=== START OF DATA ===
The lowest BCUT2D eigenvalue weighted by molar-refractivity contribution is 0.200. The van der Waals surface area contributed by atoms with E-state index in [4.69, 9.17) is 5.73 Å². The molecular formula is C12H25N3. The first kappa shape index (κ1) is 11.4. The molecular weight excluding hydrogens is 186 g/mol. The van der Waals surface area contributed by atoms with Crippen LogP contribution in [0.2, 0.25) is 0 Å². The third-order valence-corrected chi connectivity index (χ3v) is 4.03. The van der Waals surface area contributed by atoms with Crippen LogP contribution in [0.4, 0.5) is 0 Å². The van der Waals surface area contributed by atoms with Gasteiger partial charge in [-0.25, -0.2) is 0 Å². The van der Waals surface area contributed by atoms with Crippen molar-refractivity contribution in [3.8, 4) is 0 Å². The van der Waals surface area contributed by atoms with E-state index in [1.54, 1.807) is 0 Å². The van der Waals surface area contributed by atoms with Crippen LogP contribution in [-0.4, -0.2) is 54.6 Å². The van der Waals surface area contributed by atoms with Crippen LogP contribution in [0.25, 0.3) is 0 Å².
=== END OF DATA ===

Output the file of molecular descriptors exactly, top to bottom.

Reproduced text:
The lowest BCUT2D eigenvalue weighted by molar-refractivity contribution is 0.200. The van der Waals surface area contributed by atoms with E-state index in [4.69, 9.17) is 5.73 Å². The molecular formula is C12H25N3. The first kappa shape index (κ1) is 11.4. The molecular weight excluding hydrogens is 186 g/mol. The van der Waals surface area contributed by atoms with Crippen LogP contribution in [0.2, 0.25) is 0 Å². The third-order valence-corrected chi connectivity index (χ3v) is 4.03. The van der Waals surface area contributed by atoms with Crippen LogP contribution in [0.4, 0.5) is 0 Å². The van der Waals surface area contributed by atoms with Gasteiger partial charge in [-0.25, -0.2) is 0 Å². The van der Waals surface area contributed by atoms with Crippen molar-refractivity contribution in [3.8, 4) is 0 Å². The van der Waals surface area contributed by atoms with E-state index in [1.54, 1.807) is 0 Å². The van der Waals surface area contributed by atoms with Crippen LogP contribution in [-0.4, -0.2) is 54.6 Å². The van der Waals surface area contributed by atoms with Crippen LogP contribution in [0.25, 0.3) is 0 Å².